Day 42: New improvisations

Day 42

a mere song couldn’t handle

Get engaged in more open-ended learning experiences.

It’s perhaps hard to believe based on my journey into the musical sphere yesterday, but I actually enjoy singing. It’s not that I am a very talented singer (I still have vivid memories of a weekend with musician friends (singers of this calibre); they will stay with me for the rest of my life as a friendly reminder that I am a far way from having perfect pitch), and I have never liked singing in a choir or together with others that much.

I even hate musicals. I like opera, at least some operas, but musicals? Never. Every time my wife dared to hum a few bars from Jesus Christ Superstar, I sensed it as a threat to our relationship. Anything else than Lloyd Webber! And yet I’m not even quite sure how to define a musical or how to recognise if a song is from a musical or not.

And still: almost every day, I sing something — and most of the time, it sounds like a musical.

At dinner, I sing to my children: “dinner is served, you must eat, come on just taste it, just a little bit”. When we play a game, I always sing, either about the game or about something completely unrelated. After the kids have gone to bed, I sing to my wife, or to myself, while doing the dishes or cleaning up the mess from the kids’ attempts at picassoing the living room. Often, the others start singing as well, making our day into some kind of a musical episode of our lives.

I did mention I hate musicals? So how is this different?

Because I improvise. I never know where I’ll land when I start singing. I know the first words fit with whatever tune I sing, but after that, I have no idea which words will come. Ever since I heard Bobby McFerrin (hero alert) for the first time, I have enjoyed trying to mimic him, especially trying to mimic his solo improvisations. Ever since I heard him, I have tried to make music myself, tried to create something rather than just repeat what I have heard before. Like this:

I can’t compose, though, or even create simple melodies, I’m not talented enough. But I can create new words on the fly, and that’s what I do.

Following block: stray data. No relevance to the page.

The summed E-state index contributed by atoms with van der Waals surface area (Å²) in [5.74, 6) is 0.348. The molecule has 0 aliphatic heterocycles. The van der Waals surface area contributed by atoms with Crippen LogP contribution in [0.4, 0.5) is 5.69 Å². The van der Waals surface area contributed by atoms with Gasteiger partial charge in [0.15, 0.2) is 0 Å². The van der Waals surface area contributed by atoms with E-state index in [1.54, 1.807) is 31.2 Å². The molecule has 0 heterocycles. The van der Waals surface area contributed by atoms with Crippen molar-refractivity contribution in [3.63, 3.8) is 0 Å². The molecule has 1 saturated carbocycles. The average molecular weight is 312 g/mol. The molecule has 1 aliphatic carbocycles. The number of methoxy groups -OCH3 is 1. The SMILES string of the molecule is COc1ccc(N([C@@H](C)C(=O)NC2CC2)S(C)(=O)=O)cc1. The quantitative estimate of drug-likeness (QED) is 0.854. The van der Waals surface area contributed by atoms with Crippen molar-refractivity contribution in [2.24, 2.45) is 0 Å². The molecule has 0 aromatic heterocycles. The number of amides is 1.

There’s a Norwegian song called Mellom bakkar og berg. It’s one of my favourite songs to sing, as it’s easy to sing out oud:

The first stanza is like this:

Millom Bakkar og Berg ut med Havet
heve Nordmannen fenget sin Heim,
der han sjølv heve Tufterna gravet
og sett sjølv sine Hus uppaa deim.

At our home, though, we have changed it to this:

Mellom bakkar og berg utmed — hadet!
Nå tror jeg at jeg må dra hjem.
Jeg har lyst på en stor sjokolade
Men først vil jeg gi deg en klem.

(Mellom bakkar og berg utmed — bye-bye!
I think I have to go home.
I’d like to have a big chocolate
But first I’ll give you a hug.)

— And we have made it into a mime, and we have sung it 50 times, each time giving each other a hug in the end. And it was all because I started to improvise, and the boys followed suit. Just singing the text as it really is wouldn’t have been half the fun.

A mime just like in a musical, eh? OK, I admit, sometimes I cross the line and really sing something from a musical. I have even hummed a couple of bars from Jesus Christ Superstar, but just to see how the lyrics could be changed. How I could make new rhymes.

You see, my wife, although she speaks something like five languages fluently, is a terrible rhymer. She’ll miss the glaringly obvious rhymes or make up new words to complete a rhyme and still miss it. Every time I nail an improvisation, every time I manage to find new, rhyming words for a tune, she’s amazed and impressed. How did you do that, Jostein, how did you manage to sing a tune and make a new text for it at the same time?

When you manage to impress your wife with something, you should continue to just that.

And so, I enjoy singing. I love improvising when my family’s around. I jump, and if I fall twenty times, I know that they’ll (she’ll) be amazed once I manage to make the rhyme fit the tune, to make the meaning fit the situation. I love the feeling of discovering new words literally without losing a beat. I love the open-endedness of it all.

It the price I have to pay is starting to tolerate Jesus Christ Superstar, so be it. I’m sure my ten years younger self will forgive me.

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